The bulk personal datasets collected by British intelligence agencies is reminiscent of dark days and dark regimes, Yair Cohen, of the London-based law firm Cohen Davis Solicitors
About 2 years ago I received a telephone call from an extremely worried mother. She told me that her son, a sixth former who studied at a school near Rochdale, was being falsely accused of some very serious matters on Facebook. I am a lawyer and my speciality is internet law and social media so I am used to receiving telephone calls from people who feel distressed about things that are being said about them on the internet. This telephone call, however, was different because it came not from the person who was being abused online, but from his mother.
It seemed a pupil at the school had created a Facebook Page, which he used for the purpose of posting unpleasant and false commentary about his fellow pupils and about their relationships with one another. Many of the posts were of an abusive and sexual nature and cannot be repeated here for obvious reasons. It was apparent that some of the pupils who became the subject of the abusive commentary were very distressed and a few even posted on the Page, begging the author to stop, but to no avail.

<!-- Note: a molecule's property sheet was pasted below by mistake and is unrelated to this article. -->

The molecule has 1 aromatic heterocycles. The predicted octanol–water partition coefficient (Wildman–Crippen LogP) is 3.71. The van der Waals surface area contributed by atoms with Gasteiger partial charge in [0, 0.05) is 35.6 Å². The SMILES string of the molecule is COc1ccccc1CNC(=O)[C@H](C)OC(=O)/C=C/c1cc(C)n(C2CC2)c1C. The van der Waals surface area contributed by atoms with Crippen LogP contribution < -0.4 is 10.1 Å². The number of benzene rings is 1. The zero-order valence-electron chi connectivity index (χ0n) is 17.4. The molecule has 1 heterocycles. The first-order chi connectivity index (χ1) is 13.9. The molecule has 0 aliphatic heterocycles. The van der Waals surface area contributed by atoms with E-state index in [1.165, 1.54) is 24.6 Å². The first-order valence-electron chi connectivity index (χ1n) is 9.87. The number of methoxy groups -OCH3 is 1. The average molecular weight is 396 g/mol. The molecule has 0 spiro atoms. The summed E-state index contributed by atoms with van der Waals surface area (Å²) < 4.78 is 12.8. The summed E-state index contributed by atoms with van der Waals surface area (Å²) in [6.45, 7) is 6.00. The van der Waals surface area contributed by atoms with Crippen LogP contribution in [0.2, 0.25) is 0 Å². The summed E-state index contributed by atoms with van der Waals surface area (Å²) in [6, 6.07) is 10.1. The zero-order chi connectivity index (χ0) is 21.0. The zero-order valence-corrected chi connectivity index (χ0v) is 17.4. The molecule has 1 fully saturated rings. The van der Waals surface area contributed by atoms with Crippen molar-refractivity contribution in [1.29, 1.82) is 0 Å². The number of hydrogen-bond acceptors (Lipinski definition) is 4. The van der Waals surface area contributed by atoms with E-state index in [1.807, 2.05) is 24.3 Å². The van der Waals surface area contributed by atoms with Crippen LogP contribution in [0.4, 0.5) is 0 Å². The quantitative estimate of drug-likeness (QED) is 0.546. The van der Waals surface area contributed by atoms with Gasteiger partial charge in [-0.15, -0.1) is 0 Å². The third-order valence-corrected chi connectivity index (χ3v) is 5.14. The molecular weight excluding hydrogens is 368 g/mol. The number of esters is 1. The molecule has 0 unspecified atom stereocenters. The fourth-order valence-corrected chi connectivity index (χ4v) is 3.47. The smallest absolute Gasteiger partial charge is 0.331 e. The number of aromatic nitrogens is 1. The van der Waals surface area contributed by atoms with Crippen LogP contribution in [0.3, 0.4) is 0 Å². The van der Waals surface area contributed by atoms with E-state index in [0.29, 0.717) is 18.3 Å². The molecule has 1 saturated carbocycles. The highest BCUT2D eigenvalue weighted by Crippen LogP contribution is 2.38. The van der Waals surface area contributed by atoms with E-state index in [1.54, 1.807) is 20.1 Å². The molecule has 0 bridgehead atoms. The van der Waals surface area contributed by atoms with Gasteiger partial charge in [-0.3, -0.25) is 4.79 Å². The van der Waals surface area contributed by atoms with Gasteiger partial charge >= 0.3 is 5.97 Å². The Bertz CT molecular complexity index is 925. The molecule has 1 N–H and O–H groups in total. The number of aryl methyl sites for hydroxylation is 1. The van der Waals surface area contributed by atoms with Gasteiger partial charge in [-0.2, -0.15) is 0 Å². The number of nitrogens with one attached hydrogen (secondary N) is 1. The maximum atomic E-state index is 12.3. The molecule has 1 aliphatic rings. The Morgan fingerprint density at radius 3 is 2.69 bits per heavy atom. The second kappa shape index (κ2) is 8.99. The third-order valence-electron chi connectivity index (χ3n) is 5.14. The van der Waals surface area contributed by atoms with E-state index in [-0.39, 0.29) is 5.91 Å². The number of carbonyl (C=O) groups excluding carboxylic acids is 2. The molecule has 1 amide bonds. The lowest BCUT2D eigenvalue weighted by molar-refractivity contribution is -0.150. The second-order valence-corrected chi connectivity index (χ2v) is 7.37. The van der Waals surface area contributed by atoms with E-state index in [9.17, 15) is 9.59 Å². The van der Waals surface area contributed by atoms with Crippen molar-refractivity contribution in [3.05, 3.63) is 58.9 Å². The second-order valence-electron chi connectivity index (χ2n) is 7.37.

The worried mother told me that she was concerned that if the posts remained on the internet, they could potentially harm her son’s future as when he grows up and applies for jobs, the potential employer might believe those false allegations about him and will not want to employ him as a result. She also told me that her son was too scared to report the abuse to the school so she decided to report it herself, but that the school told her that no school policy was breached because all the abusive posts appear to have been posted after school hours. The school did not feel that it had any responsibility to police or to sanction any action taken by its pupils outside school time. She then asked Facebook to remove the offensive Page but never received a reply. I agreed to take on that case on a voluntary basis and after receiving legal correspondence, Facebook agreed to delete the Page from the internet.